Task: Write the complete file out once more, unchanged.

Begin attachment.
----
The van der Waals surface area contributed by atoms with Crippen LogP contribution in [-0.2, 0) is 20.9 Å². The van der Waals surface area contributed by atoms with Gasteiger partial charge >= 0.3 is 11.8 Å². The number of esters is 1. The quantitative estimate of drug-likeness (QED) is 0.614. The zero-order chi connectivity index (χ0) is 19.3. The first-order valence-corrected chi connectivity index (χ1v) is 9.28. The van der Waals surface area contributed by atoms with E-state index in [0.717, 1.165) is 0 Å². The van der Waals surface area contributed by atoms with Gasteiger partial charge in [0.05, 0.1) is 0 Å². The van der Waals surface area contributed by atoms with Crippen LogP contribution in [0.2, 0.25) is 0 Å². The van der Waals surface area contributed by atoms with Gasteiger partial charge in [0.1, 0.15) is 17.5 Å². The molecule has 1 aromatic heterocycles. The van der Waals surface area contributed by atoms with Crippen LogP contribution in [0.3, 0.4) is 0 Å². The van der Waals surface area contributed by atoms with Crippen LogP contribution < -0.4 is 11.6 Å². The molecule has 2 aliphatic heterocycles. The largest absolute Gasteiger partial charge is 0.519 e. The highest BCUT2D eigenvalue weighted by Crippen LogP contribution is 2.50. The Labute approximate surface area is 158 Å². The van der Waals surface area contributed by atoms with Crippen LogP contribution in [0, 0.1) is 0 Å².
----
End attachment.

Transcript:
The van der Waals surface area contributed by atoms with Crippen LogP contribution in [-0.2, 0) is 20.9 Å². The van der Waals surface area contributed by atoms with Gasteiger partial charge >= 0.3 is 11.8 Å². The number of esters is 1. The quantitative estimate of drug-likeness (QED) is 0.614. The zero-order chi connectivity index (χ0) is 19.3. The first-order valence-corrected chi connectivity index (χ1v) is 9.28. The van der Waals surface area contributed by atoms with E-state index in [0.717, 1.165) is 0 Å². The van der Waals surface area contributed by atoms with Gasteiger partial charge in [0.05, 0.1) is 0 Å². The van der Waals surface area contributed by atoms with Crippen LogP contribution in [0.2, 0.25) is 0 Å². The van der Waals surface area contributed by atoms with Gasteiger partial charge in [0.1, 0.15) is 17.5 Å². The molecule has 1 aromatic heterocycles. The van der Waals surface area contributed by atoms with Crippen LogP contribution in [0.3, 0.4) is 0 Å². The van der Waals surface area contributed by atoms with Crippen LogP contribution < -0.4 is 11.6 Å². The molecule has 2 aliphatic heterocycles. The largest absolute Gasteiger partial charge is 0.519 e. The highest BCUT2D eigenvalue weighted by Crippen LogP contribution is 2.50. The Labute approximate surface area is 158 Å². The van der Waals surface area contributed by atoms with Crippen LogP contribution in [0, 0.1) is 0 Å².